The law of July 21, 2012 on the mandatory squeeze-out and sell-out of securities of listed companies came into force on October 1, 2012.
The law complements the existing provisions under the legislation of May 19, 2006 on takeover bids which transposed the EU Takeover Directive (2004/25/EC) into Luxembourg law, but has a much broader scope of application.
What securities and companies are covered?
The law, which only applies to companies with their registered office in Luxembourg, defines securities covered by the legislation as “transferable securities carrying voting rights in a company, including depositary receipts in respect of shares carrying a possibility to give instruction for a vote”.
The securities must be currently admitted to trading on at least one regulated market in an EU member state, or have previously been traded on a regulated market within the EU, provided that they were withdrawn from trading not more than five years ago [1]; or were offered to the public, triggering the obligation to publish a prospectus in accordance with Article 3 of the Prospectus Directive (2003/71/EC) of November 4, 2003 or for which the obligation to publish a prospectus did not apply under this Directive, where the offer did not start more than five years earlier.
The law expressly excludes collective investment companies that operate on the principle of risk-spreading and whose shares or units may at the holders’ request be repurchased, directly or indirectly, out of the company’s assets. It also excludes takeover bids made in accordance with EU Directive 2004/25/EC of April 21, 2004 regarding takeover bids up to six months after the expiry of any deadline laid down for any ensuing rights resulting from such a bid.
What notifications must majority shareholders make?
Under the new law, certain specific notification requirements apply to any shareholder once it becomes a ‘majority shareholder’, defined as any company or individual that alone or in concert with others holds securities representing at least 95 per cent of the capital carrying voting rights and 95 per cent of the voting rights of the company. The company in question must also comply with certain notification requirements.
The majority shareholder shall notify the concerned company and the CSSF no later than four working days after they becomes a majority shareholder, the holding of a majority shareholder falls below 95 per cent of the capital carrying voting rights and/or 95 per cent of the voting rights, or the majority shareholder acquires additional securities of the company. This is called a majority notification.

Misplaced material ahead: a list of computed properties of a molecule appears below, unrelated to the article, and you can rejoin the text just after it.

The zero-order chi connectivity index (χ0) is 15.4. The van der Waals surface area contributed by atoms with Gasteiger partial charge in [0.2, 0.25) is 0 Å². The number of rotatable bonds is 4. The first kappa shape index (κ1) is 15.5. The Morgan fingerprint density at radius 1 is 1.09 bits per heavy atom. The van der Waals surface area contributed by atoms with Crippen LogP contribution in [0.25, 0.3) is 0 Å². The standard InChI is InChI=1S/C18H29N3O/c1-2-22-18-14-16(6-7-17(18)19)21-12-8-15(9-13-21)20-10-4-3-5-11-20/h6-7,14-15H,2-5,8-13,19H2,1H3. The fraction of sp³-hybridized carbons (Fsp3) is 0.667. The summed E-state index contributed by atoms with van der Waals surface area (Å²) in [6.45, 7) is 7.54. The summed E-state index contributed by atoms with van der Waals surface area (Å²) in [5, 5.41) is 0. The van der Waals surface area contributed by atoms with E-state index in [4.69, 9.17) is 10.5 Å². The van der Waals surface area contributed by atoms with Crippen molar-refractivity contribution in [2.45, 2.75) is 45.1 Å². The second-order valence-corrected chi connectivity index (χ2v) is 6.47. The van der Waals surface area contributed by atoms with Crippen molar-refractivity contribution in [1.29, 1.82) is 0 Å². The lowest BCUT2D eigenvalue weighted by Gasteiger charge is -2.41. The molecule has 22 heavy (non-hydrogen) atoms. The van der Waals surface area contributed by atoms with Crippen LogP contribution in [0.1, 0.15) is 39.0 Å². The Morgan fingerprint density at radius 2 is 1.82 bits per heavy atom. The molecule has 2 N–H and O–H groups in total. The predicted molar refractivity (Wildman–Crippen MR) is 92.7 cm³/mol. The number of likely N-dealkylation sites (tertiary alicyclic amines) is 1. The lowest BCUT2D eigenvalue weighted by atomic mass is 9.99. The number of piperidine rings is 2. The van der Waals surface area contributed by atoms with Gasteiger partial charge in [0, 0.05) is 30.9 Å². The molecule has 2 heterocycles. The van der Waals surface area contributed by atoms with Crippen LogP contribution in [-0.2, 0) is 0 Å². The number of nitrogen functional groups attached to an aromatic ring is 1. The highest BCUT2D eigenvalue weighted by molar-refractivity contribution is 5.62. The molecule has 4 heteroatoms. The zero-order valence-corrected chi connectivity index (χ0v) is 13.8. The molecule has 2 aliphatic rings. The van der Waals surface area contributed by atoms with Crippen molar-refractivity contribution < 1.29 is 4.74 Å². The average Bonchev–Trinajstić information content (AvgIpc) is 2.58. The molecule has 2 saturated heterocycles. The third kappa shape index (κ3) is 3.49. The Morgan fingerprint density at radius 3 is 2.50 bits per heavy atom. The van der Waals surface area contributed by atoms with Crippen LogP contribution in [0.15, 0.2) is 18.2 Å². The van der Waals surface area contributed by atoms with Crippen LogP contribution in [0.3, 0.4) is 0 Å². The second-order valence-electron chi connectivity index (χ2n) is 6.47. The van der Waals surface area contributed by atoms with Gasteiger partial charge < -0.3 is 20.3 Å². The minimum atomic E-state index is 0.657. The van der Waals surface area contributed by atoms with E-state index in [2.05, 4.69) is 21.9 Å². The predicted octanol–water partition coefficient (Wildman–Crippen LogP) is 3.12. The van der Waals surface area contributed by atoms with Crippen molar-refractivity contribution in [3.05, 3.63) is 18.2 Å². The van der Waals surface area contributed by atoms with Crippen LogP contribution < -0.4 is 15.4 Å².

The information to be provided comprises [2] the exact percentage of its shareholding in the company, a description of the operation that leads to the majority notification, the date on which this operation became effective, its identity, and the way securities are held. Upon receipt of such a notification, and no later than three working days later, the company in question must make public all the information it contains.
Mandatory squeeze-out
A majority shareholder may require the remaining shareholders to sell him their securities in the company at a fair price, provided that they are capable of fulfilling any cash consideration in its entirety.
The squeeze-out procedure starts with the majority shareholder notifying the CSSF of its intention to exercise and complete such a procedure. The majority shareholder must then inform the concerned company and publish its decision, revealing at least the identity and contact details of the majority shareholder, the name of the expert responsible for determining the fair price, the methods of payment, and other conditions governing the mandatory squeeze-out.
For the squeeze-out to be carried out at a fair price, the majority shareholder must appoint an independent expert and, within one month of the notification to the CSSF of its intention to exercise the squeeze-out procedure, transmit the proposed price and a valuation report of the securities to the CSSF and to the company, and publish it without delay.
The law allows the minority shareholders to object to the squeeze-out plan within a month following publication of the proposed price, by registered letter to the CSSF. Copies of this letter must be sent within the same time limit to the majority shareholder and to the company.
Mandatory sell-out
A minority shareholder may require majority shareholders with 95 per cent of the capital carrying voting rights and/or 95 per cent of the voting rights to purchase their securities in the company at a fair price. Minority shareholders have this right within three months of the publication of a majority notification by the majority shareholder, and at least two years after the previous mandatory sell-out by a minority shareholder.
The minority shareholder must inform the majority shareholder of their intention to exercise the sell-out right by registered letter (copied to the CSSF and the company) stating at least the identity of the minority shareholder, the evidence of their shareholding, and the number and the class of the securities they hold.
The various notifications, the determination of the fair price and the ability of the minority shareholders to object to that price are the key steps of the sell-out procedure and are similar to those applicable to the squeeze-out procedure.


[1] Transitional provision: for a period of three years from the entry into effect of the law, the squeeze-out and sell-out rights may be exercised for such securities, provided that the removal from trading on a regulated market occurred on or after January 1, 1991.
[2] Transitional provision: a shareholder that was a majority shareholder at the time the law entered into force was obliged to notify the company in question and the CSSF by December 1, 2012, indicating the exact percentage of its shareholding in the company, its identity and the terms of the shareholding.